- reduced raw protein content in feeding of fattening pigs: the german animal nutrition association (DVT, Deutscher Verband Tiernahrung e.V.) provides data on the raw protein content of fattening pig feed, therefore enabling the inventory to depict the changes in N-excretions over the time series. The time series is calibrated using data from official and representative surveys conducted by the Federal Statistical Office.
- reduced raw protein content in feeding and feed conversion rates of broilers: the German animal nutrition association (DVT, Deutscher Verband Tiernahrung e.V.) provides data on the raw protein content of fattening broiler feed, and feed conversion rates of broilers. This makes it possible to model the changes in N-excretions over the time series.
- low emission spreading techniques of manure: official agricultural censuses survey the distribution of different manure spreading techniques and how fast organic fertilizers are incorporated into the soil. Germany uses distinct emission factors for different methods, techniques and incorporation durations.
- covering of slurry storage: agricultural censuses survey the distribution of different slurry covers. Germany uses distinct emission factors for the different covers.
- use of urease inhibitors: for urea fertilizer the German fertilizer ordinance prescribes the use of urease inhibitors or the direct incorporation into the soil from 2020 onwards.
The NH3 emission factor for urea fertilizers is therefore reduced by 70% from 2020 onwards, according to Bittman et al. (2014, Table 15)2).
For NOx and NMVOC no mitigation measures are included.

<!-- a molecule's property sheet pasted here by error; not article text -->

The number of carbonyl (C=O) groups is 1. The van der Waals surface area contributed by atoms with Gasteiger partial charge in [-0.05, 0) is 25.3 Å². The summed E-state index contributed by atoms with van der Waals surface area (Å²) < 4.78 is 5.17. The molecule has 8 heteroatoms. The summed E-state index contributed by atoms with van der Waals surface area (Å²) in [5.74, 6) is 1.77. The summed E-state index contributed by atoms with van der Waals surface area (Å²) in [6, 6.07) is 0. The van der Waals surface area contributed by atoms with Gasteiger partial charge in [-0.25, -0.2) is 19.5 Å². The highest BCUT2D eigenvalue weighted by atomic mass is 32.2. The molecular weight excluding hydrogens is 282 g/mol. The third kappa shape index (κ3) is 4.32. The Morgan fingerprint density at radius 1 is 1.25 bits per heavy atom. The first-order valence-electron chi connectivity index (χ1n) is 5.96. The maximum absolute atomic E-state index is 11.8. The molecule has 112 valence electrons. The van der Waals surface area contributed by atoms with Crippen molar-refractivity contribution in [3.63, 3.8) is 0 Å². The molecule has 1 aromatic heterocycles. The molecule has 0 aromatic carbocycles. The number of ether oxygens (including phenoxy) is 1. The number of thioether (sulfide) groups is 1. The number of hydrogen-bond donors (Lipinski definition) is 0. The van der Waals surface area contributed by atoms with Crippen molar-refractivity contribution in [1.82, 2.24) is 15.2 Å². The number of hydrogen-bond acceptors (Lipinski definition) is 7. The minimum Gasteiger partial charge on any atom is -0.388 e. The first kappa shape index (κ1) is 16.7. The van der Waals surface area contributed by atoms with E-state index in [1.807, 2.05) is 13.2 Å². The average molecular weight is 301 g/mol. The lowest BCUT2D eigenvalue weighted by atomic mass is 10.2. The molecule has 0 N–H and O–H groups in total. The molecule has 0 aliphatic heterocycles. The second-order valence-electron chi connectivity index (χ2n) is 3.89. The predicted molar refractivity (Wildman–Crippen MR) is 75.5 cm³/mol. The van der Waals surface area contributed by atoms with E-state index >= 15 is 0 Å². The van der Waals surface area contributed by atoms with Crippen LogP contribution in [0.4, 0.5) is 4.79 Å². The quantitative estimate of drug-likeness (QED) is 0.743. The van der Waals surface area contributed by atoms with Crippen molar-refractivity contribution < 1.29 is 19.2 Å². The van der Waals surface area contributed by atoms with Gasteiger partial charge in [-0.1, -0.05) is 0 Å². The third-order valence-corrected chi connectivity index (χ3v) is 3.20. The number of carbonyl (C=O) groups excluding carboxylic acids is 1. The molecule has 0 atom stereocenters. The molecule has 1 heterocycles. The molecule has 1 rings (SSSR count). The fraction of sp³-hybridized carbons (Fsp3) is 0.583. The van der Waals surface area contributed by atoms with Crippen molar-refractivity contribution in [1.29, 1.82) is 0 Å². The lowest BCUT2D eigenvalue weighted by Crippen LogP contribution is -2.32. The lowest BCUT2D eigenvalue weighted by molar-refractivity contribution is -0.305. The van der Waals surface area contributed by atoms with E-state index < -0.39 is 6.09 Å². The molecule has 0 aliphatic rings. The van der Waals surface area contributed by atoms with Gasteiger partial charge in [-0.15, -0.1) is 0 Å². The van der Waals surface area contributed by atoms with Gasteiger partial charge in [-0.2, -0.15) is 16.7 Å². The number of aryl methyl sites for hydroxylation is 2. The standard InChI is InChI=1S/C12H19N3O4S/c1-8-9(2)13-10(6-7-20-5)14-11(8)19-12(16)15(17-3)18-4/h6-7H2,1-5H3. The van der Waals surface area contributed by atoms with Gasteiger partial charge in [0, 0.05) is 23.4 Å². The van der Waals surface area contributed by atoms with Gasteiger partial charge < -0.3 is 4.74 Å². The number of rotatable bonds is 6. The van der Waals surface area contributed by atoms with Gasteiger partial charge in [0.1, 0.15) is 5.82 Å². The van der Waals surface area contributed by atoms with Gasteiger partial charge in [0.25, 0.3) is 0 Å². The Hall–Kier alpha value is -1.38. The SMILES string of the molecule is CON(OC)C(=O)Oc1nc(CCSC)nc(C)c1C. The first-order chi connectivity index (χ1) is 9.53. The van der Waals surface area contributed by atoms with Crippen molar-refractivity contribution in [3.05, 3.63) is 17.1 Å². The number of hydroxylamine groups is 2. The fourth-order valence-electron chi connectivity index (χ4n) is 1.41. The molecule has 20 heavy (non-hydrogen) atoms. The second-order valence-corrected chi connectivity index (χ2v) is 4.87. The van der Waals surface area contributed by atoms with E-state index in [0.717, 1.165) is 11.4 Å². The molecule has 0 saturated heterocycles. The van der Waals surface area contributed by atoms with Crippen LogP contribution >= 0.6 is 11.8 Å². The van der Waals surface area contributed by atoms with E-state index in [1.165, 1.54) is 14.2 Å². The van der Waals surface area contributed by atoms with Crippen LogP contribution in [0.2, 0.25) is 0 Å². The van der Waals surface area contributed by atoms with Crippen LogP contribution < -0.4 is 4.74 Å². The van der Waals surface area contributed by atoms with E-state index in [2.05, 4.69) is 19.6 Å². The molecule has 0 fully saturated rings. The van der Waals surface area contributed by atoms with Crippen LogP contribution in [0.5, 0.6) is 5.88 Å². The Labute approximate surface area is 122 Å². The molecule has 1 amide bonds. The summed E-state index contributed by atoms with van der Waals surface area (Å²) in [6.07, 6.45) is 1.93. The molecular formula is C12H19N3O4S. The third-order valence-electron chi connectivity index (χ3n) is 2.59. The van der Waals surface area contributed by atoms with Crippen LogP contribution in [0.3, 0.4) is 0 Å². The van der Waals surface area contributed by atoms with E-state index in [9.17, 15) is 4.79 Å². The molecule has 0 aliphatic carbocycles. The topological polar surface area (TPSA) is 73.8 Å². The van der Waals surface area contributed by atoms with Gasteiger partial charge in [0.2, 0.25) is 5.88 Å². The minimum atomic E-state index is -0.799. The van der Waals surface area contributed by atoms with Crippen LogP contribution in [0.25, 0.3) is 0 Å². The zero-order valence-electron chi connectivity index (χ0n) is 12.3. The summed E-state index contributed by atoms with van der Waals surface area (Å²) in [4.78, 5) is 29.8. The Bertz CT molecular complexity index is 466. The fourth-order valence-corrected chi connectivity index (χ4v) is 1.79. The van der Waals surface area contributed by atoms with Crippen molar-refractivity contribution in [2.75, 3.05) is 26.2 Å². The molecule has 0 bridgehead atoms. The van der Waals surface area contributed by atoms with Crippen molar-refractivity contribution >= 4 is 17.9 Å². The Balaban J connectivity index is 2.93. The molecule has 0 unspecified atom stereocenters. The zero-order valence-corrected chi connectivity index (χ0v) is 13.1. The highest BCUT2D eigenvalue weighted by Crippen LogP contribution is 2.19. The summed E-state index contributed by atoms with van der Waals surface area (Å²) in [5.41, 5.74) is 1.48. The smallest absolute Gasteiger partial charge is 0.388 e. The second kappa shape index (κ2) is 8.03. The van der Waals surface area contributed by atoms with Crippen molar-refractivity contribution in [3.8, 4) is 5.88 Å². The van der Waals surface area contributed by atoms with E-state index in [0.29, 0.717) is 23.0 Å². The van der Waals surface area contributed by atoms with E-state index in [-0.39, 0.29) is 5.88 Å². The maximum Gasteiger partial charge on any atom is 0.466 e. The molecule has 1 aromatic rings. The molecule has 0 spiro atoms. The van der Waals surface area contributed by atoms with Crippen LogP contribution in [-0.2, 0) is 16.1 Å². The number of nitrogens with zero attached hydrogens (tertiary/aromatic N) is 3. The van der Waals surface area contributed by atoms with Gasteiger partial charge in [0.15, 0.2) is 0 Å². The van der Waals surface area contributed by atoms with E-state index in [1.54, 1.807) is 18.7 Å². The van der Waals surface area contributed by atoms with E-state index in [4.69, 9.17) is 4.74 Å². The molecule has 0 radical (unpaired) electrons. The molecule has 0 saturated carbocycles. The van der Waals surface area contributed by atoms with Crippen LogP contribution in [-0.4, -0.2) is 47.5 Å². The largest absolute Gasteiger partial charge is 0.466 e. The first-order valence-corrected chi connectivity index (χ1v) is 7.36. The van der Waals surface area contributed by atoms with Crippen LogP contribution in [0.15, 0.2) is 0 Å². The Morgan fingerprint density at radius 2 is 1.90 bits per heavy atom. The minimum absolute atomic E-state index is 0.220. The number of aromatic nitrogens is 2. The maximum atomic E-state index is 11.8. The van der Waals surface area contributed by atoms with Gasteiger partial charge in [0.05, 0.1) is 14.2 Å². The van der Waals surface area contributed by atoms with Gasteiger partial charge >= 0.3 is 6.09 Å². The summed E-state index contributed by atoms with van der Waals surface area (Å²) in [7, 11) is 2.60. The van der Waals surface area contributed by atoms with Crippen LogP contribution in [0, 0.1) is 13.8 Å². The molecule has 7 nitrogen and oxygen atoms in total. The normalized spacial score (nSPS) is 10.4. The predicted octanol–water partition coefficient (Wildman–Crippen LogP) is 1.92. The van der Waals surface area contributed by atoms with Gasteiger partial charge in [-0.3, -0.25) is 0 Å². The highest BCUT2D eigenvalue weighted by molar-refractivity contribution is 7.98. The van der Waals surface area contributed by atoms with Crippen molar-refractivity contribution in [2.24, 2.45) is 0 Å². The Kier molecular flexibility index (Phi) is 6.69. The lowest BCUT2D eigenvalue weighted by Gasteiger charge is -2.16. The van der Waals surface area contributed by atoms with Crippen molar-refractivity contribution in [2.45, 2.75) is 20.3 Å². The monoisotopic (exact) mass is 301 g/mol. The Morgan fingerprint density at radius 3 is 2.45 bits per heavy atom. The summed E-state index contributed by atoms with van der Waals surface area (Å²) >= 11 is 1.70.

Reasons for recalculations
The following list summarizes the most important reasons for recalculations. Recalculations result from improvements in input data and methodologies (for details see Vos et al. (2022), Chapter 3.5.2).
1) Incorporation of data from the 2020 official agricultural census. This changes data on housing systems, manure storage systems, manure application systems and cattle grazing. This results in some significant changes in the calculated emissions as far back as the year 2000 compared to the previous year's submission.
2) Dairy cows: Update of milk yield and slaughter weight for the year 2019.
3) Heifers: Minor changes in the nutrient content of some feed ingredients.
4) Suckler cows: modeling of the energy requirement and feed intake has been updated and adapted based on the dairy cow model.
5) Male cattle > 2 years: Update of weights from 1999 onwards.
6) Sows: Update of the number of piglets per sow in 2019.
7) Fattening pigs: New data on raw protein content, ash content and digestibility of feed from 1990 onwards.
8) Broilers: New data on raw protein content, ash content and digestibility of feed from 2000 onwards. Update of the national gross production of broiler meat in 2019.
9) Turkeys: Update of input data (slaughter weight, weight gain and feed conversion coefficient) for the years 2017-2019.
10) Geese: update (increase) of the amount of bedding material (straw) and update (increase) of N-excretions for the whole time series.